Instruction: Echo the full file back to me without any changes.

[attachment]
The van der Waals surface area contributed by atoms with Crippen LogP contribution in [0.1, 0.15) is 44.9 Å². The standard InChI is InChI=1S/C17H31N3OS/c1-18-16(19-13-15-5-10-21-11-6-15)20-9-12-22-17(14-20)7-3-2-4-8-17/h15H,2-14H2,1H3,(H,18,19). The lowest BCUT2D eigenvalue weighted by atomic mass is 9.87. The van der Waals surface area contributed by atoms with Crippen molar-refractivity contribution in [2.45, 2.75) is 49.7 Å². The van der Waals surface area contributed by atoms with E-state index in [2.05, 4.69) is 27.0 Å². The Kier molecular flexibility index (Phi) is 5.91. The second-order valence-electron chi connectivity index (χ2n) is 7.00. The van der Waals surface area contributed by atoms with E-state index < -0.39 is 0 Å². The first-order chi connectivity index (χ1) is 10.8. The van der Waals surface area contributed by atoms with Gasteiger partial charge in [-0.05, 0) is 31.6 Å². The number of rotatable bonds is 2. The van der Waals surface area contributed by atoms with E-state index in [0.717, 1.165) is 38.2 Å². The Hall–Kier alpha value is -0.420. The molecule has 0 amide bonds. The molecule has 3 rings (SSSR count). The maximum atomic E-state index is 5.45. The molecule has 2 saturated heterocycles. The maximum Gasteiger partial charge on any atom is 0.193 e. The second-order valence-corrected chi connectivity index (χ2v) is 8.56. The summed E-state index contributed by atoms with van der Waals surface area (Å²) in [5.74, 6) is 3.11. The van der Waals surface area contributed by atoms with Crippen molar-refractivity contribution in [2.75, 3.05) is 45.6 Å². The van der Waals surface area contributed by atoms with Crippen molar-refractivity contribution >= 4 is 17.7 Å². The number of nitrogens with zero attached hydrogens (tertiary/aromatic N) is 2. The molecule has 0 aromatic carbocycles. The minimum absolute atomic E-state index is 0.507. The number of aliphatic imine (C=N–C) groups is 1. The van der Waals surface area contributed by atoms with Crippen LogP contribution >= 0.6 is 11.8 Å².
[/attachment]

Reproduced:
The van der Waals surface area contributed by atoms with Crippen LogP contribution in [0.1, 0.15) is 44.9 Å². The standard InChI is InChI=1S/C17H31N3OS/c1-18-16(19-13-15-5-10-21-11-6-15)20-9-12-22-17(14-20)7-3-2-4-8-17/h15H,2-14H2,1H3,(H,18,19). The lowest BCUT2D eigenvalue weighted by atomic mass is 9.87. The van der Waals surface area contributed by atoms with Crippen molar-refractivity contribution in [2.45, 2.75) is 49.7 Å². The van der Waals surface area contributed by atoms with E-state index in [2.05, 4.69) is 27.0 Å². The Kier molecular flexibility index (Phi) is 5.91. The second-order valence-electron chi connectivity index (χ2n) is 7.00. The van der Waals surface area contributed by atoms with E-state index < -0.39 is 0 Å². The first-order chi connectivity index (χ1) is 10.8. The van der Waals surface area contributed by atoms with Gasteiger partial charge in [-0.05, 0) is 31.6 Å². The number of rotatable bonds is 2. The van der Waals surface area contributed by atoms with E-state index in [0.717, 1.165) is 38.2 Å². The Hall–Kier alpha value is -0.420. The molecule has 0 amide bonds. The molecule has 3 rings (SSSR count). The maximum atomic E-state index is 5.45. The molecule has 2 saturated heterocycles. The maximum Gasteiger partial charge on any atom is 0.193 e. The second-order valence-corrected chi connectivity index (χ2v) is 8.56. The summed E-state index contributed by atoms with van der Waals surface area (Å²) in [5.74, 6) is 3.11. The van der Waals surface area contributed by atoms with Crippen molar-refractivity contribution in [2.75, 3.05) is 45.6 Å². The van der Waals surface area contributed by atoms with Crippen molar-refractivity contribution >= 4 is 17.7 Å². The number of nitrogens with zero attached hydrogens (tertiary/aromatic N) is 2. The molecule has 0 aromatic carbocycles. The minimum absolute atomic E-state index is 0.507. The number of aliphatic imine (C=N–C) groups is 1. The van der Waals surface area contributed by atoms with Crippen LogP contribution >= 0.6 is 11.8 Å².